Race Weekend Central

Monday Morning Pit Box: It Takes Two For Cliff Daniels To Turn Kyle Larson Around

Welcome to the latest edition of Monday Morning Pit Box, where we break down the crucial calls that shape the outcome of each week’s race. We take a look through the minds of those on pit road and, at times, those atop race control as well.

It seems we’ve seen this movie before, doesn’t it?

Kyle Larson starts a race in an abysmal state, Cliff Daniels works away at the car, and by race’s end, Larson has raced his way toward the front. It’s a common thread seen in strong finishes from Larson, and you saw that play out Sunday (June 4) at World Wide Technology Raceway at Gateway. Larson, who was around the 30s on the speed chart early on, slid backwards through the field. He struggled to communicate what was wrong with the car, although Daniels seemed to catch on to the problems.

With every stop on pit road, the No. 5 Chevrolet slowly moved up. After climbing to around 10th place, Daniels infused some go-go juice into their run with around 60 to go.

At that point, everyone could make it on fuel the rest of the way, so it was likely to be the final stop with a lot on the line. Daniels called for two tires, catapulting Larson up near the front. The result was the 2021 Cup Series champ staying in contention for the win, ending up a solid fourth position. That was just what the doctor ordered for him after last week’s rough outing in the Coca-Cola 600, the 10th time Larson had been involved in some sort of incident this season.

See also
Kyle Busch Wins Marathon at Gateway, Gets 3rd Win of 2023

McDowell Rolls The Dice Right After Getting Ross Chastain-ed

How does that old saying go? If, at first, you don’t succeed, try, try again.

The No. 34 team from Front Row Motorsports would be within its rights to make that into a plaque at the team shop following Sunday’s long afternoon of racing.

Crew chief Travis Peterson, looking to help Michael McDowell move toward the front and pick up eventual stage points, was one of a few crew chiefs opting to gamble on pit stops before the second stage. He did so by calling for just two tires. The gamble was worth taking with the surface at the track near St. Louis not as tire-grinding as some others. The call would initially backfire, with McDowell and Ross Chastain getting together on the ensuing restart, punting the No. 34 back in the field.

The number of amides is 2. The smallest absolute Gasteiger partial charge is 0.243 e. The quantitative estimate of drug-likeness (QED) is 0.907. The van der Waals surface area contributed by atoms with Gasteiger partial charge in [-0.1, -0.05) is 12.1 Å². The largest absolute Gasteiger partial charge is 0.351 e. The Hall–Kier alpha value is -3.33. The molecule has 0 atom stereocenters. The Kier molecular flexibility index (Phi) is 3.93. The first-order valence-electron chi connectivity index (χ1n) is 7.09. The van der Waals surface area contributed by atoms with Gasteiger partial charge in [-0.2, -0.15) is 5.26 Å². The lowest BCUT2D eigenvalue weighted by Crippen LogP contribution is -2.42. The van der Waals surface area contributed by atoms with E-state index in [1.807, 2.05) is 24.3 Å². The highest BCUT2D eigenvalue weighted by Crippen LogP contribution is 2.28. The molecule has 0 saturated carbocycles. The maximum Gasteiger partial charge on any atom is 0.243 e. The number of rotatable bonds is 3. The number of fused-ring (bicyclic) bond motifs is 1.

But the FRM braintrust apparently saw something of value in taking two tires. With around 60 laps to go, McDowell was again one of a few drivers taking a gamble. It paid off this time, putting the driver inside the top five, a place he’d stay until the closing laps where McDowell wound up ninth.

That gave the veteran a much-needed top 10 as he’s one of many drivers seeking to build a points cushion to avoid needing a win to get into the playoffs.

Rotor Issues Put Brakes On Strong Finishes

Brake rotor issues proved to be the undoing of multiple drivers on Sunday.

The feel-good story of the race, Carson Hocevar, pressed into fill-in duty for Spire Motorsports, saw a top-20 run come to an abrupt end by way of losing a brake rotor.

Potential top-10 runs for Bubba Wallace and Tyler Reddick met similar fates. A week after making history with 23XI Racing’s first top-five finishes for both cars in the same race, both drivers met an early end thanks to brake rotor issues. Noah Gragson also had a hard hit with the outside wall when (wait for it) one of his brake rotors broke.

At the end of the day, Gateway is still a new track for the NASCAR Cup Series. Did the track’s layout of turns vs. straightaways play a role? That’s something which will consume engineers and crew chiefs between now and the next potential stop here in 2024.

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Odd that there were not rotor failures in last year’s race with what should be the same parts. A good engineer would examine the metalurgy of the rotors to see if the parts are identical to those originally approved. Although I am confident that no supplier of any automotive part would ever reduce the spec on a brake rotor to reduce scrap and increase profit.


Must have been some of those Happy’s Crappy Parts leftovers.

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